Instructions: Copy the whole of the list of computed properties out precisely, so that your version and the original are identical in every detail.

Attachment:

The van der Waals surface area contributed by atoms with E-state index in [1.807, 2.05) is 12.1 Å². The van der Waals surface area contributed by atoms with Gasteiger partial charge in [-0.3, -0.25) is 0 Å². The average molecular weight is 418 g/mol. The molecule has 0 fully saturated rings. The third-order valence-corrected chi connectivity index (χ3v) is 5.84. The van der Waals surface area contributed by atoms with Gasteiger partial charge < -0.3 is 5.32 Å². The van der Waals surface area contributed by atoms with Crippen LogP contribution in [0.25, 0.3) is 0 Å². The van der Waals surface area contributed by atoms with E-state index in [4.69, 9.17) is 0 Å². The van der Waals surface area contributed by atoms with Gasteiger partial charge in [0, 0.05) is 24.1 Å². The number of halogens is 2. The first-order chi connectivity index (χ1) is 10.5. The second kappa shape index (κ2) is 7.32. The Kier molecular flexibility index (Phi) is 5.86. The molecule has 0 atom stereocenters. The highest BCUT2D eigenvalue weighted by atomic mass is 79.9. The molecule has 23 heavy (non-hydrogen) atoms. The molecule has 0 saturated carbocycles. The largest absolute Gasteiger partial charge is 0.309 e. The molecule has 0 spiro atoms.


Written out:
The van der Waals surface area contributed by atoms with E-state index in [1.807, 2.05) is 12.1 Å². The van der Waals surface area contributed by atoms with Gasteiger partial charge in [-0.3, -0.25) is 0 Å². The average molecular weight is 418 g/mol. The molecule has 0 fully saturated rings. The third-order valence-corrected chi connectivity index (χ3v) is 5.84. The van der Waals surface area contributed by atoms with Gasteiger partial charge < -0.3 is 5.32 Å². The van der Waals surface area contributed by atoms with Crippen LogP contribution in [0.25, 0.3) is 0 Å². The van der Waals surface area contributed by atoms with E-state index in [4.69, 9.17) is 0 Å². The van der Waals surface area contributed by atoms with Gasteiger partial charge in [0, 0.05) is 24.1 Å². The number of halogens is 2. The first-order chi connectivity index (χ1) is 10.5. The second kappa shape index (κ2) is 7.32. The Kier molecular flexibility index (Phi) is 5.86. The molecule has 0 atom stereocenters. The highest BCUT2D eigenvalue weighted by atomic mass is 79.9. The molecule has 23 heavy (non-hydrogen) atoms. The molecule has 0 saturated carbocycles. The largest absolute Gasteiger partial charge is 0.309 e. The molecule has 0 spiro atoms.